The Vanished Messenger
Accustomed though he was to the sight which he was about to face, Gerald shivered
slightly as he opened the door of Mr. Fentolin's room. A strange sort of fear seemed to
have crept into his bearing and expression, a fear of which there had been no traces
whatever during those terrible hours through which he had passed - not even during that
last reckless journey across the marshes. He walked with hesitating footsteps across the
spacious and lofty room. He had the air of some frightened creature approaching his
master. Yet all that was visible of the despot who ruled his whole household in deadly
fear was the kindly and beautiful face of an elderly man, whose stunted limbs and body
were mercifully concealed. He sat in a little carriage, with a rug drawn closely across his
chest and up to his armpits. His beautifully shaped hands were exposed, and his face;
nothing else. His hair was a silvery white; his complexion parchment-like, pallid, entirely
colourless. His eyes were a soft shade of blue. His features were so finely cut and
chiselled that they resembled some exquisite piece of statuary. He smiled as his nephew
came slowly towards him. One might almost have fancied that the young man's abject
state was a source of pleasure to him.
"So you are back again, my dear Gerald. A pleasant surprise, indeed, but what is the
meaning of it? And what of my little commission, eh?"
The young man's face was dark and sullen. He spoke quickly but without any sign of
eagerness or interest in the information he vouchsafed.
"The storm has stopped all the trains," he said. "The boat did not cross last night, and in
any ease I couldn't have reached Harwich. As for your commission, I travelled down
from London alone with the man you told me to spy upon. I could have stolen anything
he had if I had been used to the work. As it was - I brought the man himself."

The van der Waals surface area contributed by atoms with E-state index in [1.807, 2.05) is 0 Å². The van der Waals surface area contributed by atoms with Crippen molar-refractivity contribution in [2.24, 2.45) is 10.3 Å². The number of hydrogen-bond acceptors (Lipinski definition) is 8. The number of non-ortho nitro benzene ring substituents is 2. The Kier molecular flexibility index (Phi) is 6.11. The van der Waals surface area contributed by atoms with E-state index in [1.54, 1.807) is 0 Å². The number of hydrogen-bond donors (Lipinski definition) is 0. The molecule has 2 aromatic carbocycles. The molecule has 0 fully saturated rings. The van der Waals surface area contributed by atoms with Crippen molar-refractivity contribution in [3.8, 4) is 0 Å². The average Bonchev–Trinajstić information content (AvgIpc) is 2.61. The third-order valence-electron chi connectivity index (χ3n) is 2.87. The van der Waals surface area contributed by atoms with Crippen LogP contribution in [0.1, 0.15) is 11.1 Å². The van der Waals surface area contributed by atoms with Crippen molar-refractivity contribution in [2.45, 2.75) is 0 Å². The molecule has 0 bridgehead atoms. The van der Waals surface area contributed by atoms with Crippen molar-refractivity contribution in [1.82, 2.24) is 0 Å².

Mr. Fentolin's delicate fingers played with the handle of his chair. The smile had passed
from his lips. He looked at his nephew in gentle bewilderment.
"My dear boy," he protested, "come, come, be careful what you are saying. You have
brought the man himself! So far as my information goes, Mr. John P. Dunster is charged
with a very important diplomatic commission. He is on his way to Cologne, and from
what I know about the man, I think that it would require more than your persuasions to
induce him to break off his journey. You do not really wish me to believe that you have
brought him here as a guest?"
"I was at Liverpool Street Station last night," Gerald declared. "I had no idea how to
accost him, and as to stealing any of his belongings, I couldn't have done it. You must
hear how fortune helped me, though. Mr. Dunster missed the train; so did I - purposely.
He ordered a special. I asked permission to travel with him. I told him a lie as to how I
had missed the train. I hated it, but it was necessary."
Mr. Fentolin nodded approvingly.
"My dear boy," he said, "to trifle with the truth is always unpleasant. Besides, you are a
Fentolin, and our love of truth is proverbial. But there are times, you know, when for the
good of others we must sacrifice our scruples. So you told Mr. Dunster a alsehood."
"He let me travel with him," Gerald continued. "We were all night getting about half-way
here. Then - you know about the storm, I suppose?"